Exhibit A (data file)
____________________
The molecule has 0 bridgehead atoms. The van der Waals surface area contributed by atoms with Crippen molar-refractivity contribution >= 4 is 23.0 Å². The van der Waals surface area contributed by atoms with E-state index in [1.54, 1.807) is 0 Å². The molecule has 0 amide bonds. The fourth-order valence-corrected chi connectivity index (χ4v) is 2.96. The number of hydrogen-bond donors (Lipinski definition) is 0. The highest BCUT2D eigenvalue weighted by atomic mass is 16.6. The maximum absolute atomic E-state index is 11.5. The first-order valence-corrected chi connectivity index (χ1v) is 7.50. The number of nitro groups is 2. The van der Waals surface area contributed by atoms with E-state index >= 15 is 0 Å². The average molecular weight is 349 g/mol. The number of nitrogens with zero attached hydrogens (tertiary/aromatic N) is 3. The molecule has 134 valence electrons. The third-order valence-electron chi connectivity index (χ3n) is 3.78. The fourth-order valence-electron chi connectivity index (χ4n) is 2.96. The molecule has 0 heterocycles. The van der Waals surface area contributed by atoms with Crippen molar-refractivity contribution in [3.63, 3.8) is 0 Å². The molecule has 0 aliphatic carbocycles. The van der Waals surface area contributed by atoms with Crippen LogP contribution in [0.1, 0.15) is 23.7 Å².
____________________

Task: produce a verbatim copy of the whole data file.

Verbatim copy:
The molecule has 0 bridgehead atoms. The van der Waals surface area contributed by atoms with Crippen molar-refractivity contribution >= 4 is 23.0 Å². The van der Waals surface area contributed by atoms with E-state index in [1.54, 1.807) is 0 Å². The molecule has 0 amide bonds. The fourth-order valence-corrected chi connectivity index (χ4v) is 2.96. The number of hydrogen-bond donors (Lipinski definition) is 0. The highest BCUT2D eigenvalue weighted by atomic mass is 16.6. The maximum absolute atomic E-state index is 11.5. The first-order valence-corrected chi connectivity index (χ1v) is 7.50. The number of nitro groups is 2. The van der Waals surface area contributed by atoms with E-state index >= 15 is 0 Å². The average molecular weight is 349 g/mol. The number of nitrogens with zero attached hydrogens (tertiary/aromatic N) is 3. The molecule has 134 valence electrons. The third-order valence-electron chi connectivity index (χ3n) is 3.78. The fourth-order valence-electron chi connectivity index (χ4n) is 2.96. The molecule has 0 heterocycles. The van der Waals surface area contributed by atoms with Crippen molar-refractivity contribution in [3.63, 3.8) is 0 Å². The molecule has 0 aliphatic carbocycles. The van der Waals surface area contributed by atoms with Crippen LogP contribution in [0.1, 0.15) is 23.7 Å².